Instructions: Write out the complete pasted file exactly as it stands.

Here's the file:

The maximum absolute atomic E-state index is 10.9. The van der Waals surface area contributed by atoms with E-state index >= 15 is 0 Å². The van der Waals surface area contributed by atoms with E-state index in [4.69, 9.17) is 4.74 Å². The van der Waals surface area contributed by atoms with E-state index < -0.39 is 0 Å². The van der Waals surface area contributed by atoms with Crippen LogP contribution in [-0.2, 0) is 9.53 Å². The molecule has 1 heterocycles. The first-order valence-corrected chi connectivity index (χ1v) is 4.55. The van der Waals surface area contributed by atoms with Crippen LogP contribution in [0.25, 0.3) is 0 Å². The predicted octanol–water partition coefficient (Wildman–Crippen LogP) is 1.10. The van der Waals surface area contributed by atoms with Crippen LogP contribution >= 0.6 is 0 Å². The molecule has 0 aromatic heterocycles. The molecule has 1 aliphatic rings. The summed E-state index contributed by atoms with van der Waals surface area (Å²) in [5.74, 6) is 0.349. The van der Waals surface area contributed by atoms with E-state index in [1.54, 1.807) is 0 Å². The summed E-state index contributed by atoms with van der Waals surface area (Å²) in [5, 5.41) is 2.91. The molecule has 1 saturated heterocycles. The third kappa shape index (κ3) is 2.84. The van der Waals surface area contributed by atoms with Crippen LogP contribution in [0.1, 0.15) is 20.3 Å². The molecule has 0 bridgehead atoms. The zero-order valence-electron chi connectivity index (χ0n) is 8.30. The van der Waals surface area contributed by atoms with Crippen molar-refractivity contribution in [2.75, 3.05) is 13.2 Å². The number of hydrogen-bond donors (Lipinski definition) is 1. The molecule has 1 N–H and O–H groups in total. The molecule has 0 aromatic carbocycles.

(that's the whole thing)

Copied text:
The maximum absolute atomic E-state index is 10.9. The van der Waals surface area contributed by atoms with E-state index >= 15 is 0 Å². The van der Waals surface area contributed by atoms with E-state index in [4.69, 9.17) is 4.74 Å². The van der Waals surface area contributed by atoms with E-state index < -0.39 is 0 Å². The van der Waals surface area contributed by atoms with Crippen LogP contribution in [-0.2, 0) is 9.53 Å². The molecule has 1 heterocycles. The first-order valence-corrected chi connectivity index (χ1v) is 4.55. The van der Waals surface area contributed by atoms with Crippen LogP contribution in [0.25, 0.3) is 0 Å². The predicted octanol–water partition coefficient (Wildman–Crippen LogP) is 1.10. The van der Waals surface area contributed by atoms with Crippen LogP contribution >= 0.6 is 0 Å². The molecule has 0 aromatic heterocycles. The molecule has 1 aliphatic rings. The summed E-state index contributed by atoms with van der Waals surface area (Å²) in [5.74, 6) is 0.349. The van der Waals surface area contributed by atoms with E-state index in [1.54, 1.807) is 0 Å². The summed E-state index contributed by atoms with van der Waals surface area (Å²) in [5, 5.41) is 2.91. The molecule has 1 saturated heterocycles. The third kappa shape index (κ3) is 2.84. The van der Waals surface area contributed by atoms with Crippen LogP contribution in [0.1, 0.15) is 20.3 Å². The molecule has 0 bridgehead atoms. The zero-order valence-electron chi connectivity index (χ0n) is 8.30. The van der Waals surface area contributed by atoms with Crippen molar-refractivity contribution in [2.75, 3.05) is 13.2 Å². The number of hydrogen-bond donors (Lipinski definition) is 1. The molecule has 1 N–H and O–H groups in total. The molecule has 0 aromatic carbocycles.